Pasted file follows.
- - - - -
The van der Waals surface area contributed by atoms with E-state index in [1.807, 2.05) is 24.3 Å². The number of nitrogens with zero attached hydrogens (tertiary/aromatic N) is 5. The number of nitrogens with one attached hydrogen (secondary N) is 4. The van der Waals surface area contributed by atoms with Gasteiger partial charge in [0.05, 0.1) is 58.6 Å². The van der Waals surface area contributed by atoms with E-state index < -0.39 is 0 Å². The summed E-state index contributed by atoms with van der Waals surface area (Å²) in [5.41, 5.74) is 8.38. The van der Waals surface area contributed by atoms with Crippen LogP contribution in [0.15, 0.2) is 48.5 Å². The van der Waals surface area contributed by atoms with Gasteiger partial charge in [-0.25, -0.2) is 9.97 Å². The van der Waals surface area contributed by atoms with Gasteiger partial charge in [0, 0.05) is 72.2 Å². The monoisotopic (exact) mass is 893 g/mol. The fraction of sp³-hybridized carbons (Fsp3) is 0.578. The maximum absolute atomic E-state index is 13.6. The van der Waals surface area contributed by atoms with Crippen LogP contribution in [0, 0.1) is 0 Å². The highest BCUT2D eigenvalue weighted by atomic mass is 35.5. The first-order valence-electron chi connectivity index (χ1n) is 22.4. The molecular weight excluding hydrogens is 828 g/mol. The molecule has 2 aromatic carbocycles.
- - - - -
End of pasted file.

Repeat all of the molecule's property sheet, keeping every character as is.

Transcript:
The van der Waals surface area contributed by atoms with E-state index in [1.807, 2.05) is 24.3 Å². The number of nitrogens with zero attached hydrogens (tertiary/aromatic N) is 5. The number of nitrogens with one attached hydrogen (secondary N) is 4. The van der Waals surface area contributed by atoms with Gasteiger partial charge in [0.05, 0.1) is 58.6 Å². The van der Waals surface area contributed by atoms with E-state index < -0.39 is 0 Å². The summed E-state index contributed by atoms with van der Waals surface area (Å²) in [5.41, 5.74) is 8.38. The van der Waals surface area contributed by atoms with Crippen LogP contribution in [0.15, 0.2) is 48.5 Å². The van der Waals surface area contributed by atoms with Gasteiger partial charge in [-0.25, -0.2) is 9.97 Å². The van der Waals surface area contributed by atoms with Gasteiger partial charge in [0, 0.05) is 72.2 Å². The monoisotopic (exact) mass is 893 g/mol. The fraction of sp³-hybridized carbons (Fsp3) is 0.578. The maximum absolute atomic E-state index is 13.6. The van der Waals surface area contributed by atoms with Crippen LogP contribution in [0, 0.1) is 0 Å². The highest BCUT2D eigenvalue weighted by atomic mass is 35.5. The first-order valence-electron chi connectivity index (χ1n) is 22.4. The molecular weight excluding hydrogens is 828 g/mol. The molecule has 2 aromatic carbocycles.